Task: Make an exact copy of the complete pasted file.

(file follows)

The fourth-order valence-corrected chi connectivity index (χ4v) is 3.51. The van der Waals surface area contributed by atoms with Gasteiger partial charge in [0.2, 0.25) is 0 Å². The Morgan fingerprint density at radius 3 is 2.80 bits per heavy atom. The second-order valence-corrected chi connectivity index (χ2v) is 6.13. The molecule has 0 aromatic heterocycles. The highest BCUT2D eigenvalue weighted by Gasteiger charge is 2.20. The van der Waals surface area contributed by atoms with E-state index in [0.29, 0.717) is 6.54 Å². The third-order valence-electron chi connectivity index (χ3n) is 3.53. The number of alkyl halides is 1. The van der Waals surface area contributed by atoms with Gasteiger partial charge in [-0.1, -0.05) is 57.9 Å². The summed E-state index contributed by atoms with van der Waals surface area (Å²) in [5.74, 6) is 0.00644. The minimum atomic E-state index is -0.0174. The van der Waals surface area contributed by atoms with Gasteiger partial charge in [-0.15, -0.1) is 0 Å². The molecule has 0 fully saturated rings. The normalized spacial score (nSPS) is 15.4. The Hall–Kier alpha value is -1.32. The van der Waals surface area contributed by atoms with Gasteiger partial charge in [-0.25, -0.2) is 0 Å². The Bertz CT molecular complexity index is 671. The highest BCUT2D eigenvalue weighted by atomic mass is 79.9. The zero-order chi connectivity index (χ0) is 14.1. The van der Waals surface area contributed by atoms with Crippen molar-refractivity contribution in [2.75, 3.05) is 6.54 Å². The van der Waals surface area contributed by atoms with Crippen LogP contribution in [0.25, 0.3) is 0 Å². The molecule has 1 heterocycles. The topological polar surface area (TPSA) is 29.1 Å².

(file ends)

The fourth-order valence-corrected chi connectivity index (χ4v) is 3.51. The van der Waals surface area contributed by atoms with Gasteiger partial charge in [0.2, 0.25) is 0 Å². The Morgan fingerprint density at radius 3 is 2.80 bits per heavy atom. The second-order valence-corrected chi connectivity index (χ2v) is 6.13. The molecule has 0 aromatic heterocycles. The highest BCUT2D eigenvalue weighted by Gasteiger charge is 2.20. The van der Waals surface area contributed by atoms with E-state index in [0.29, 0.717) is 6.54 Å². The third-order valence-electron chi connectivity index (χ3n) is 3.53. The number of alkyl halides is 1. The van der Waals surface area contributed by atoms with Gasteiger partial charge in [-0.1, -0.05) is 57.9 Å². The summed E-state index contributed by atoms with van der Waals surface area (Å²) in [5.74, 6) is 0.00644. The minimum atomic E-state index is -0.0174. The van der Waals surface area contributed by atoms with Gasteiger partial charge in [-0.15, -0.1) is 0 Å². The molecule has 0 fully saturated rings. The normalized spacial score (nSPS) is 15.4. The Hall–Kier alpha value is -1.32. The van der Waals surface area contributed by atoms with Gasteiger partial charge in [-0.25, -0.2) is 0 Å². The Bertz CT molecular complexity index is 671. The highest BCUT2D eigenvalue weighted by atomic mass is 79.9. The zero-order chi connectivity index (χ0) is 14.1. The van der Waals surface area contributed by atoms with Crippen molar-refractivity contribution in [2.75, 3.05) is 6.54 Å². The van der Waals surface area contributed by atoms with Crippen LogP contribution in [0.25, 0.3) is 0 Å². The molecule has 1 heterocycles. The topological polar surface area (TPSA) is 29.1 Å².